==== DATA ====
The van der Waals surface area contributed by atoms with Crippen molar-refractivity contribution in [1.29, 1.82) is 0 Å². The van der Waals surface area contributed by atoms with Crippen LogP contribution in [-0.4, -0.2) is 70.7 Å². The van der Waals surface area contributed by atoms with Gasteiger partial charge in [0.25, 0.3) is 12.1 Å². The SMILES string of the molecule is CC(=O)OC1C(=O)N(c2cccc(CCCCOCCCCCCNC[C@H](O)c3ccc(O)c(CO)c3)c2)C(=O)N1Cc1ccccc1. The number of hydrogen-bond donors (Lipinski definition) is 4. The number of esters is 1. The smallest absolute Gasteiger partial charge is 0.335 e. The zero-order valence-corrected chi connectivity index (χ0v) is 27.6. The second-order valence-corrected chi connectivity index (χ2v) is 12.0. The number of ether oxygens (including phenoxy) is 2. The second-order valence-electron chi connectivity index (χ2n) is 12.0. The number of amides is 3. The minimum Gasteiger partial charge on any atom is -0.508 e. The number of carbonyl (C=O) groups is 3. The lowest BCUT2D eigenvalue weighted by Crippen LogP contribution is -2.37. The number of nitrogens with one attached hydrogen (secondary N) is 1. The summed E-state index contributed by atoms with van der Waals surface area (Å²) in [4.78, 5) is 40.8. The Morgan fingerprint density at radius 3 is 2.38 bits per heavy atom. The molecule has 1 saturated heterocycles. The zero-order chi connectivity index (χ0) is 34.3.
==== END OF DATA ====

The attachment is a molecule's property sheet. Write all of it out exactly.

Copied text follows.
The van der Waals surface area contributed by atoms with Crippen molar-refractivity contribution in [1.29, 1.82) is 0 Å². The van der Waals surface area contributed by atoms with Crippen LogP contribution in [-0.4, -0.2) is 70.7 Å². The van der Waals surface area contributed by atoms with Gasteiger partial charge in [0.25, 0.3) is 12.1 Å². The SMILES string of the molecule is CC(=O)OC1C(=O)N(c2cccc(CCCCOCCCCCCNC[C@H](O)c3ccc(O)c(CO)c3)c2)C(=O)N1Cc1ccccc1. The number of hydrogen-bond donors (Lipinski definition) is 4. The number of esters is 1. The smallest absolute Gasteiger partial charge is 0.335 e. The zero-order valence-corrected chi connectivity index (χ0v) is 27.6. The second-order valence-corrected chi connectivity index (χ2v) is 12.0. The number of ether oxygens (including phenoxy) is 2. The second-order valence-electron chi connectivity index (χ2n) is 12.0. The number of amides is 3. The minimum Gasteiger partial charge on any atom is -0.508 e. The number of carbonyl (C=O) groups is 3. The lowest BCUT2D eigenvalue weighted by Crippen LogP contribution is -2.37. The number of nitrogens with one attached hydrogen (secondary N) is 1. The summed E-state index contributed by atoms with van der Waals surface area (Å²) in [4.78, 5) is 40.8. The Morgan fingerprint density at radius 3 is 2.38 bits per heavy atom. The molecule has 1 saturated heterocycles. The zero-order chi connectivity index (χ0) is 34.3.